Practical guidance designed to support the private sector in the fight against modern slavery has been launched today by a group of development finance institutions (DFIs). The guidance helps companies and investors in emerging markets by giving them the practical tools to identify and manage potential risks proactively.
The guidance features in a new Good Practice Note, “Managing Risks Associated with Modern Slavery”, produced by CDC Group plc, the International Finance Corporation (IFC), the European Bank for Reconstruction and Development (EBRD), alongside the UK’s Department for International Development (DfID).
Modern slavery comprises different forms of slavery, servitude, forced or compulsory labour and human trafficking. The guidance focuses on the concept of forced or compulsory labour as the form of modern slavery which investors and companies are most likely to encounter in their operations or business relationships.
According to recent estimates by the International Labour Organisation (ILO) and Walk Free Foundation, there are roughly 40.3 million victims of modern slavery around the world, of whom 24.9 million people are estimated to be in conditions of forced labour, including 16 million people in the private sector. Modern slavery disproportionately impacts women who are thought to make up 71% of all modern slavery victims.
The private sector increasingly acknowledges the key role that they can play in confronting forced labour risks. The publication does not set new standards. Rather, it distils key concepts and proposes some practical measures - illustrated by best practice examples - that investors and companies can use. From its suggestions to strengthen investors’ environmental and social due diligence or improve companies’ supply chain monitoring, Managing Risks Associated with Modern Slavery provides an understanding of why action is necessary, how to manage and address specific issues, and why cooperation with others is so important.
The Good Practice Note, which was commissioned by the DFIs and produced by Ergon Associates and the Ethical Trading Initiative, provides guidance for DFIs, banks, private equity firms and other financial institutions that provide capital to private companies in emerging markets. The publication offers advice for a range of sectors where risks of modern slavery are high. These risks tend to be greater in the supply chain and are associated with a number of unacceptable practices, such as abusive and fraudulent recruitment (e.g. use of recruitment fees), the withholding of wages, and document retention, etc - some or all of which can leave workers in a situation of modern slavery. Furthermore, the Good Practice Note is of relevance and practical use for a range of company functions, including management, human resources, sustainability and procurement.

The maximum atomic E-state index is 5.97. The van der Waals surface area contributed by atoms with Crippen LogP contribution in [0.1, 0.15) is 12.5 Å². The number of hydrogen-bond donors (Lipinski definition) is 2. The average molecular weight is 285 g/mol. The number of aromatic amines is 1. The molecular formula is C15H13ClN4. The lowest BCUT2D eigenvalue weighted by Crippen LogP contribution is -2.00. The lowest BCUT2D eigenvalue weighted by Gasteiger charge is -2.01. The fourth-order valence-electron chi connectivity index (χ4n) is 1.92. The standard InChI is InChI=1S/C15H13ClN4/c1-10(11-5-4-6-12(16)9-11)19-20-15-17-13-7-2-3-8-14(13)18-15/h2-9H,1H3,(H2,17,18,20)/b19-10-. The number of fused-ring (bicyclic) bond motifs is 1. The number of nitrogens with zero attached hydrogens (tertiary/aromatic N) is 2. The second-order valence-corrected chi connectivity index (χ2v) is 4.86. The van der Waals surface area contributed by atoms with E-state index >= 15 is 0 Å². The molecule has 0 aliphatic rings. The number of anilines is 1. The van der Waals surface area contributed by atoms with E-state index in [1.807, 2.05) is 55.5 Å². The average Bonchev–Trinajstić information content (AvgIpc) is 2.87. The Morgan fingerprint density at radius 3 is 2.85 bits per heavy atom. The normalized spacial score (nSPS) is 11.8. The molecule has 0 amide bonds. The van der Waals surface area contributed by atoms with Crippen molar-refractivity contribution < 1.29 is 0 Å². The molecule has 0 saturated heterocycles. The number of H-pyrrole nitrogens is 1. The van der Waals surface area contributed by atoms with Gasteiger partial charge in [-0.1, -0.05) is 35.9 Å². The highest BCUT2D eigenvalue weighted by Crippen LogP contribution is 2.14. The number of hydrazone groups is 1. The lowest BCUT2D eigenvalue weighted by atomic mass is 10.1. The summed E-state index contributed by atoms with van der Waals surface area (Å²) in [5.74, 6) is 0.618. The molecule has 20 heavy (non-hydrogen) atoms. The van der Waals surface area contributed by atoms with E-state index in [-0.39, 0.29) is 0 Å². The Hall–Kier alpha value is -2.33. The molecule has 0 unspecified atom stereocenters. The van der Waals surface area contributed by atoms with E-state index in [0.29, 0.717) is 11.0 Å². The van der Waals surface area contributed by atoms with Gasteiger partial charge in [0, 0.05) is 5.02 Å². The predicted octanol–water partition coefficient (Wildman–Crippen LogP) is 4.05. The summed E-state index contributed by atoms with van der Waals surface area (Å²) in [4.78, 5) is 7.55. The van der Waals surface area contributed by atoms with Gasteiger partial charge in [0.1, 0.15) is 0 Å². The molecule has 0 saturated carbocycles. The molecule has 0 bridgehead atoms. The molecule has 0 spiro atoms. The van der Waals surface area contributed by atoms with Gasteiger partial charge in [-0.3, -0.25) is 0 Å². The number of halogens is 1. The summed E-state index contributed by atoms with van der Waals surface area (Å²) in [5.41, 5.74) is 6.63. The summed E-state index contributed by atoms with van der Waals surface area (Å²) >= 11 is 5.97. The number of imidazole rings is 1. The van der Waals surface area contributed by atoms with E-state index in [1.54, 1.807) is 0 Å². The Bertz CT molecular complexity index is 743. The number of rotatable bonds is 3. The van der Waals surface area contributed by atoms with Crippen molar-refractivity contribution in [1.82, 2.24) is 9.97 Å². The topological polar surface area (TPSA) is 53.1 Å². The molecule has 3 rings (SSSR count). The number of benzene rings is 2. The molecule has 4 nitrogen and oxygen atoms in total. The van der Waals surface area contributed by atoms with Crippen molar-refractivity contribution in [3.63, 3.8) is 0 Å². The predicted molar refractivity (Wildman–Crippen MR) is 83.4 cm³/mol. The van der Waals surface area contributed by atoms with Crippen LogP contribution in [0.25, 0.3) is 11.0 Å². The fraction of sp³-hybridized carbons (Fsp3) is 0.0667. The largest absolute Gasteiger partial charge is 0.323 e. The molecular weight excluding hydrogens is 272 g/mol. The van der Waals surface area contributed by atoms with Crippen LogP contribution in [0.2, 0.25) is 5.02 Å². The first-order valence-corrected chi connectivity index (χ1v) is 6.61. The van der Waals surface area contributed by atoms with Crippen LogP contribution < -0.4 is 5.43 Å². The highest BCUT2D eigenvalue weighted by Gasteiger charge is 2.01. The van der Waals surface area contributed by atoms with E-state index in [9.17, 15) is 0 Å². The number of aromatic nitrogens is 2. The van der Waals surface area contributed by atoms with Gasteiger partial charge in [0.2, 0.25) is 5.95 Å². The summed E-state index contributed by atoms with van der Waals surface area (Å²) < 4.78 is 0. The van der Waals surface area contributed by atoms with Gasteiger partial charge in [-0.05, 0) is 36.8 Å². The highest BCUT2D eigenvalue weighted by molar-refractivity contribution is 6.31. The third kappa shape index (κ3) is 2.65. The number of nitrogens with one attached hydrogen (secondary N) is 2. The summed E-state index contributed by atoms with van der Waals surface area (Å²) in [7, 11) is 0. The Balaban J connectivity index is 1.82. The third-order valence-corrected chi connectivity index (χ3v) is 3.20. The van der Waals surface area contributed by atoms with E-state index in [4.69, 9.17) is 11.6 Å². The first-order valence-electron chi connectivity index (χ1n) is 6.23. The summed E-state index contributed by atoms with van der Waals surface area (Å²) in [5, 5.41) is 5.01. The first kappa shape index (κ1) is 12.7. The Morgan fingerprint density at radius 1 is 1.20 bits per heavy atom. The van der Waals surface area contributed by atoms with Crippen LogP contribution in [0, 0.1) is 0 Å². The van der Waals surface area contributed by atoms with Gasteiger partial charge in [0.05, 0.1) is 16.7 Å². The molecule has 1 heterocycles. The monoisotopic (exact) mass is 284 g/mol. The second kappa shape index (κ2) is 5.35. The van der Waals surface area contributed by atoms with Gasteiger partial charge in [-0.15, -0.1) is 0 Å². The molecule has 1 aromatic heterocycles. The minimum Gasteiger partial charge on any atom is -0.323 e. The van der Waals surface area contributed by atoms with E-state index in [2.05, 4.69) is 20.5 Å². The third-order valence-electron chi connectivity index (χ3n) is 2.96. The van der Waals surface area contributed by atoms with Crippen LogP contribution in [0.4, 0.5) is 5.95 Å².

Mark Eckstein, CDC’s Director, Environmental and Social Responsibility said:
“The guidance we’re launching today will equip investors and companies in emerging markets with the practical advice they need to understand, manage and address the possible risks of modern slavery in their operations and supply chains.”
Alistair Clark, Managing Director for Environment and Sustainability at the EBRD added: “Forced labour cannot be tolerated under any circumstance, but we recognise that tackling it can present an extraordinary challenge for our clients, especially where it occurs in lower tiers of supply and contracting chains. This Good Practice Note on Managing Risks Associated with Modern Slavery is a welcome tool to help EBRD clients navigate the complexities of forced labour and improve how they manage this risk effectively.”
“The Good Practice Note on Managing Risks Associated with Modern Slavery draws on IFC’s experience working with clients to mitigate risks related to forced labor at both the project level and in their supply chains,” said Ethiopis Tafara, Vice President and General Counsel, Legal, Compliance Risk and Sustainability at IFC. “The complexities of avoiding modern slavery are significant and this note outlines practical steps the private sector can take to help address this urgent global issue.”